Wayton was encouraged by the progress of Das. The longtime coach said he is happy with the way that Das has responded to the challenge of meeting his potential.
“He might be one of the more dramatic stories we’ve had,” Wayton said. “We’ve had kids come from pretty mediocre origins that were able to cash in on the promise. He’s had promise from the get-go. He has racing confidence and racing savvy. It was a matter of him embracing it.”
‘It motivates me to see how far I’ve come, and to see the places that I started.’
Das’s confidence could have been lost years ago when he first went out for track and field. He was cut in sixth grade.
“I wanted to give distance a try,” Das recalled. “I ran the mile. I really pushed myself, and I didn’t end up doing that bad. But there were a bunch of sixth graders that ended up making the cut over me. It’s a small thing, but it definitely fueled me.”
He returned to the middle school team in 7th and 8th grade and primarily high jumped while also running the occasional 400 meters. When he came out for track in 9th grade at South, he left high jump for distance running.
“I knew there was a limit with my high jumping,” Das said. “My parents got really excited about it, and I said, ‘I’ve got to realistic about my genetics. I’m a 5’10”, scrawny Indian kid. There’s an upper limit to that.’ I knew how good our distance program was at South. I liked the idea that the coach spread. I bought into it really quickly.”
He started to see improvement on the track, and he felt he could improve more with a deeper dedication.
“What I learned is running is about being all-in or all-out,” Das said. “That’s something that our coach has emphasized day in and day out. That’s something he’s emphasized whether you’re in C group or the top of A group. You’re never going to get the results you want if you’re not going in there every single day dedicating yourself and sacrificing yourself to the team.”
Das went all in this summer, pouring his energy into running to prepare for his second season of cross country. He kept a running journal and tried to get the proper amount of rest and eat well. He returned with a new focus that hadn’t been there before and made it possible for him to achieve what others had not seen in him.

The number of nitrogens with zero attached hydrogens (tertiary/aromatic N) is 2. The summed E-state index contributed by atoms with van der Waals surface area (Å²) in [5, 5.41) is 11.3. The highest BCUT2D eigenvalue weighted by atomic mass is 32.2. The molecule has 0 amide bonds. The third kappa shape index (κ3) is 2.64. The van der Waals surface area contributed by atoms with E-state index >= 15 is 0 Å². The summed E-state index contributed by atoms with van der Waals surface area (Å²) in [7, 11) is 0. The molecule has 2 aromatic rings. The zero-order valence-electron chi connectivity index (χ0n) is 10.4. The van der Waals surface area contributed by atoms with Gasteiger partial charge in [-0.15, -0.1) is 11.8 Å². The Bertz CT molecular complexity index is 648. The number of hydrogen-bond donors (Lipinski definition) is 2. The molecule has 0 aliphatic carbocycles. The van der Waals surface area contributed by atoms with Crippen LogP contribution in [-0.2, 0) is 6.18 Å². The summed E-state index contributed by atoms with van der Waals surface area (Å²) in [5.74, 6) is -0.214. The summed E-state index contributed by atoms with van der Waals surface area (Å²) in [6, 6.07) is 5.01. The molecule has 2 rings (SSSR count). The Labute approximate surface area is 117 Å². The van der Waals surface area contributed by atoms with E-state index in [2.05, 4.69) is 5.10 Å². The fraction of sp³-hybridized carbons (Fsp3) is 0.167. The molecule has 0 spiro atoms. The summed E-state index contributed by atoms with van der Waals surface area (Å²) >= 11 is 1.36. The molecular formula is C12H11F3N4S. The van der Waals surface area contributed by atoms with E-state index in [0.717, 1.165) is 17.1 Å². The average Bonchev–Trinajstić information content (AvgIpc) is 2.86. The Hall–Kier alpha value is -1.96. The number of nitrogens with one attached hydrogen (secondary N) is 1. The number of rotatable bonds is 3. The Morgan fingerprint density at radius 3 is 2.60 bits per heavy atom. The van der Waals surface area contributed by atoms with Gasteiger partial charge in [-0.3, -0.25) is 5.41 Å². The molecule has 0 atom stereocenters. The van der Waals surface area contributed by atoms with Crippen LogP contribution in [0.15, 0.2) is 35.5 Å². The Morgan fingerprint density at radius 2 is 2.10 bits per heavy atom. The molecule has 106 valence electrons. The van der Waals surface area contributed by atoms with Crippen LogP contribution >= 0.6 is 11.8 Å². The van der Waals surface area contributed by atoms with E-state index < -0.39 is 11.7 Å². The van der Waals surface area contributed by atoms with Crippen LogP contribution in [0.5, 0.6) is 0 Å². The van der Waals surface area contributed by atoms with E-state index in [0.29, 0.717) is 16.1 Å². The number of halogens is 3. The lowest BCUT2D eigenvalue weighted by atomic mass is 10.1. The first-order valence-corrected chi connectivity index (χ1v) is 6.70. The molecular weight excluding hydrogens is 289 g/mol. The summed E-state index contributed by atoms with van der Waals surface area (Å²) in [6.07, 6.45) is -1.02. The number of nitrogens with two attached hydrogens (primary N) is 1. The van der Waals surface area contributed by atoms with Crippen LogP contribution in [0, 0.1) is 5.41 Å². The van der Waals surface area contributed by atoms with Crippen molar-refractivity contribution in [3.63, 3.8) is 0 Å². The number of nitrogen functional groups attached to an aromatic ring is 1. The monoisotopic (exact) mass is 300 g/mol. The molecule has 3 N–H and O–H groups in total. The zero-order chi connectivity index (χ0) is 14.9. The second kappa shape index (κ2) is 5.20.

“What I saw was a strong correlation between hard work and results,” Das said. “It didn’t matter what my training was. It’s part of the culture of our team. Whenever I race, I just told myself I’d give 100 percent of myself and leave nothing up to chance. I fell in love with racing, which I learned to challenge my limits. That’s what inspired me to keep going.”
He’s the latest success story in a South program that has found runners who were able to emerge over their final two years of high school. Das wanted to be a part of that rich history.
“He asked what Nikhil (Pulimood), Brian Leung, Brian Schoepfer, Tim Bason, Sam Macaluso had done to be a champion,” Wayton said. “He was curious about what was keeping him from being the very best. Most kids don’t ask that question. As a coach and educator, that’s so important. It shows the child is willing to achieve. He’s emulated the best of the best guys.”
Das continues to push to be mentioned with the top runners of the past. He finished his year at the Nike Cross Nationals Northeast Regional, and has plenty to build on as he prepares for track and his final season of cross country at WW-P South.
“It motivates me to see how far I’ve come, and to see the places that I started,” Das said.